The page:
Note

All courses will meet at the Waters-Moss Memorial Wildlife Preservation Area, primarily in the Moss Building and occasionally in the Hillcrest Community Center unless otherwise indicated.

Contact Osher@Mizzou

Email Osher@Mizzou.edu or call 573-882-8189.

To register for classes, call 573-882-8189.

Thursday courses

Fall 2019 Semester

Where in the World is Wayne Anderson? [8 Sessions]

10:00 – 11:30 a.m., Moss A  
Thursdays: Sept. 12, 19, 26; Oct. 3, 10, 17, 24, 31
  

Join longtime travel writer for the Columbia Daily Tribune and retired MU professor, Wayne Anderson, for a classroom journey through the following topics. 

Sept. 12: Offbeat Travel: Exploring the Unexpected and Mysterious.

We will take a look at the mummies of Palermo, go underground in Seattle and explore the dark side of New Orleans. 

Sept. 19: Travels into Our Past: America’s Living History Museums and Historical Sites: Volume 1. 

We will visit reconstructions of life as it was in the U.S. and drop back in time to Colonial Williamsburg, Henry Ford’s Greenfield Village and Old World Wisconsin. 

Sept. 26: Travels into Our Past: America’s Living History Museums & Historical Sites: Volume 2. 

We will investigate a number of the sites that are working to make history real. This will include living history farms, a pioneer women’s museum and Oak Ridge’s secret city of WWII.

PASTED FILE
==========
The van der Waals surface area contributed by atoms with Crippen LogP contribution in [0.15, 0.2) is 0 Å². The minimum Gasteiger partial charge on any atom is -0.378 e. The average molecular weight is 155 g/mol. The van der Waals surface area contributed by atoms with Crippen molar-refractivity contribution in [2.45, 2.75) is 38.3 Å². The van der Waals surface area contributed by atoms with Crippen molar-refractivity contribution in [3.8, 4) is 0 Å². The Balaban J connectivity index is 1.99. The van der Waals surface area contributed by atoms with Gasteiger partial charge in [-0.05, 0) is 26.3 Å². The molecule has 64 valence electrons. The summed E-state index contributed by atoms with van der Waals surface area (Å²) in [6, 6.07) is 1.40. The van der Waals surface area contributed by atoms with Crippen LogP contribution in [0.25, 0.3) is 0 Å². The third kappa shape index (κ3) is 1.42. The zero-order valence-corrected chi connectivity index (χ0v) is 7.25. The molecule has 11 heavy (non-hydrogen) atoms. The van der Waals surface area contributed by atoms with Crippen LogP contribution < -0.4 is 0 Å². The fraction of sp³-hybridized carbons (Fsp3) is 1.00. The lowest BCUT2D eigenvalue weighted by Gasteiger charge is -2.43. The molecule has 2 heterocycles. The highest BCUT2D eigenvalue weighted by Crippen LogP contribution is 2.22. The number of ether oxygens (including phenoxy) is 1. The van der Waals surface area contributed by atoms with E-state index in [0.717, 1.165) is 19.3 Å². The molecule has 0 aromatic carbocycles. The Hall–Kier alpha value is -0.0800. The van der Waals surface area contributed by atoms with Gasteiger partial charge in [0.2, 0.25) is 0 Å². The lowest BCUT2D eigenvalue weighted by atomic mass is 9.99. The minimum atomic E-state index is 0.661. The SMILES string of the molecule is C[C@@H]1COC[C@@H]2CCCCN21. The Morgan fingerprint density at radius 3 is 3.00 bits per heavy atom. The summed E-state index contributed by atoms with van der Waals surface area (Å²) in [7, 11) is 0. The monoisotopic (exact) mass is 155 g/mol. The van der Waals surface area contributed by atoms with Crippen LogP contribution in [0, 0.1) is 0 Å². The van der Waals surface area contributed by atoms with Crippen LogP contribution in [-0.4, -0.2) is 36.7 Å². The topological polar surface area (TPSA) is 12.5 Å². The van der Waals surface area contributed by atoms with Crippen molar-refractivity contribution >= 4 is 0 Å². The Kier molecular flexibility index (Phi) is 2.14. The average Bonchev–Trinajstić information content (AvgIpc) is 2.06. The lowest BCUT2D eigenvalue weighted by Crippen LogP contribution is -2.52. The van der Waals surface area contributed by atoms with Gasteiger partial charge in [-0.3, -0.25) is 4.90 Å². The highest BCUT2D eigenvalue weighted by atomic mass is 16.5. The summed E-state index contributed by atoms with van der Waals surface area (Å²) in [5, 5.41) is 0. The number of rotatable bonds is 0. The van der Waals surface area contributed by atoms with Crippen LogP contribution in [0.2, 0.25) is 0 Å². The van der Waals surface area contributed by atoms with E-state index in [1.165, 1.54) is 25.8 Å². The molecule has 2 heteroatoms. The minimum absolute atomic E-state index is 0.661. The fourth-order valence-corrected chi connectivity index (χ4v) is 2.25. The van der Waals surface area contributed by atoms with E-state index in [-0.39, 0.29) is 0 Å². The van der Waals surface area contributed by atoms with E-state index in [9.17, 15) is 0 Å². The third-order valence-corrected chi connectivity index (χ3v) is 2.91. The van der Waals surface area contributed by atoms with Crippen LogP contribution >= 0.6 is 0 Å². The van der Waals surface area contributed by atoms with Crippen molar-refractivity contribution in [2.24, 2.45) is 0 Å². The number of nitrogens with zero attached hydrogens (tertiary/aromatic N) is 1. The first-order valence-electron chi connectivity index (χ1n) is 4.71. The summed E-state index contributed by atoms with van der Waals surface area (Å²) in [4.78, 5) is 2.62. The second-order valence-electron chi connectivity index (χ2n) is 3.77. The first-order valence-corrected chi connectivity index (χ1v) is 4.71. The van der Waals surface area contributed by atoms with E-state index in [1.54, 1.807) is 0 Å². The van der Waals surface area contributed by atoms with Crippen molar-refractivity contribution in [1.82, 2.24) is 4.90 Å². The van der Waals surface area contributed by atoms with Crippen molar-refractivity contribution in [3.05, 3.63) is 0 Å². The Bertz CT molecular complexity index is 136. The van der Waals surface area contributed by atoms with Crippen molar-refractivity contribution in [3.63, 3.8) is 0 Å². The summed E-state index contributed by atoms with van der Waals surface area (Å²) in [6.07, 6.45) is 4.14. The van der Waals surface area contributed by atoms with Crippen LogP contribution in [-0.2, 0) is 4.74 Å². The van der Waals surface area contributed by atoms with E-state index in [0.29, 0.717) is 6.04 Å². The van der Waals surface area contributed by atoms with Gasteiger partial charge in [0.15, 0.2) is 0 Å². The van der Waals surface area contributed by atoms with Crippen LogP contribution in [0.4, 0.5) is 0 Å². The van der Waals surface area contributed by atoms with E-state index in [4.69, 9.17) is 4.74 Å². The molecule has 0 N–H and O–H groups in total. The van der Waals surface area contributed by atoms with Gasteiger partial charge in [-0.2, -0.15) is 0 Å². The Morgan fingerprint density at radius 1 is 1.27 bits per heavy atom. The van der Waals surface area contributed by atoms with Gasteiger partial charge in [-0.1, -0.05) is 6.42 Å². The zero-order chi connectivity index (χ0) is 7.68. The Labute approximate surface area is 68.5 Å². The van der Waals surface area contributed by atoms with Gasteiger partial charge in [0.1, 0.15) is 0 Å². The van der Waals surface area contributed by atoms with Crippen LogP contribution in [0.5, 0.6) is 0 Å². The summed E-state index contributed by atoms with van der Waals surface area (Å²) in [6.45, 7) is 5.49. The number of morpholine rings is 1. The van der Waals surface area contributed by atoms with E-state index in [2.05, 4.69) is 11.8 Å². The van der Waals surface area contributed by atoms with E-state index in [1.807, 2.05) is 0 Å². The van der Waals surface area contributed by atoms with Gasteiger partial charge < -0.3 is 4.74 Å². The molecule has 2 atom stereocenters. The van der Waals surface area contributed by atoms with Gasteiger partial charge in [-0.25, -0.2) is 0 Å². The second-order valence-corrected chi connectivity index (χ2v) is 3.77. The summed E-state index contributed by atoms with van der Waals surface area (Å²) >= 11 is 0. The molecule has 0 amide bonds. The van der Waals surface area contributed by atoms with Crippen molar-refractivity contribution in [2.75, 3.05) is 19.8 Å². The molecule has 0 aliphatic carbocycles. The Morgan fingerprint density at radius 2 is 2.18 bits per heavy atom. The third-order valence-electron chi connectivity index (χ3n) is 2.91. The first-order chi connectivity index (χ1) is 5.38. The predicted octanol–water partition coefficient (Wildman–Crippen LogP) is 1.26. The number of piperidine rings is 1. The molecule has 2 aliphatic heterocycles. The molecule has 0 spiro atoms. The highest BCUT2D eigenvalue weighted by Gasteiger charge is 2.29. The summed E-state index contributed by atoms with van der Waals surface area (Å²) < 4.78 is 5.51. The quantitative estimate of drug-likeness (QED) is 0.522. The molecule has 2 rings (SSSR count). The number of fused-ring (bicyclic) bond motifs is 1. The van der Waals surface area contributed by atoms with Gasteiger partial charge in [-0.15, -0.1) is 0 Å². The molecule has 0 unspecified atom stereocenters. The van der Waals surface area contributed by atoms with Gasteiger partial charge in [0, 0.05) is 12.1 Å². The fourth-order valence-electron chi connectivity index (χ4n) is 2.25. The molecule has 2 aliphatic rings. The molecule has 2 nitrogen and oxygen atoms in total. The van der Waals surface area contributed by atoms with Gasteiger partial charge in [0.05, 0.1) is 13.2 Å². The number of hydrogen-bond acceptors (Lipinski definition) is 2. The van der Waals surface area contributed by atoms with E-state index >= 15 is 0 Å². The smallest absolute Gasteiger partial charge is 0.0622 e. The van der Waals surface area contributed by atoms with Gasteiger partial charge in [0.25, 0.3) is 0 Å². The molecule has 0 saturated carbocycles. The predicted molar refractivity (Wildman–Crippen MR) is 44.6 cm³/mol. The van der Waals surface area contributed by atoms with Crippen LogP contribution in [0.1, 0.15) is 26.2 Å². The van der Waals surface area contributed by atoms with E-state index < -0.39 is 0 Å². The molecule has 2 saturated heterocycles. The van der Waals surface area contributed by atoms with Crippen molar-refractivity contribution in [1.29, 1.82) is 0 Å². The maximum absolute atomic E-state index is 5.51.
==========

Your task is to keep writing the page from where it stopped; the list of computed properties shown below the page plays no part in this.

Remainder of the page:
Oct. 3: India: Trains, Beggars and Sacred Cows. 

This is a highly personal account of six weeks of riding trains 5,000 miles with only a backpack and visiting many of the major sights of India, including the Burning Gnats, Taj Mahal and Caves of Ajanta. 

Oct. 10: Native Americans: Cultures Past and Present. 

We will explore such places as the Trail of Tears, the Mystery of Cahokia Mounds and the National Museum of the American Indian. 

Oct. 17: Unforgettable World Wonders. 

Hillman has a list of 100 world wonders. In this session we will look at some of the most popular, among them an African Safari, the Great Wall of China and Jerusalem’s Way of the Cross. 

Oct. 24: Georgia and Alabama: Memorable Sites to Explore. 

In Georgia we will emphasize the Civil War sites and in Alabama we will examine the Civil Rights museums. 

Oct. 31: Crisis Intervention: Reducing Trauma. 

This is a book I prepared for the Crisis Intervention class I taught at Columbia College for 15 years. It includes my work after the India earthquake, the Indonesian tsunami and Hurricane Katrina.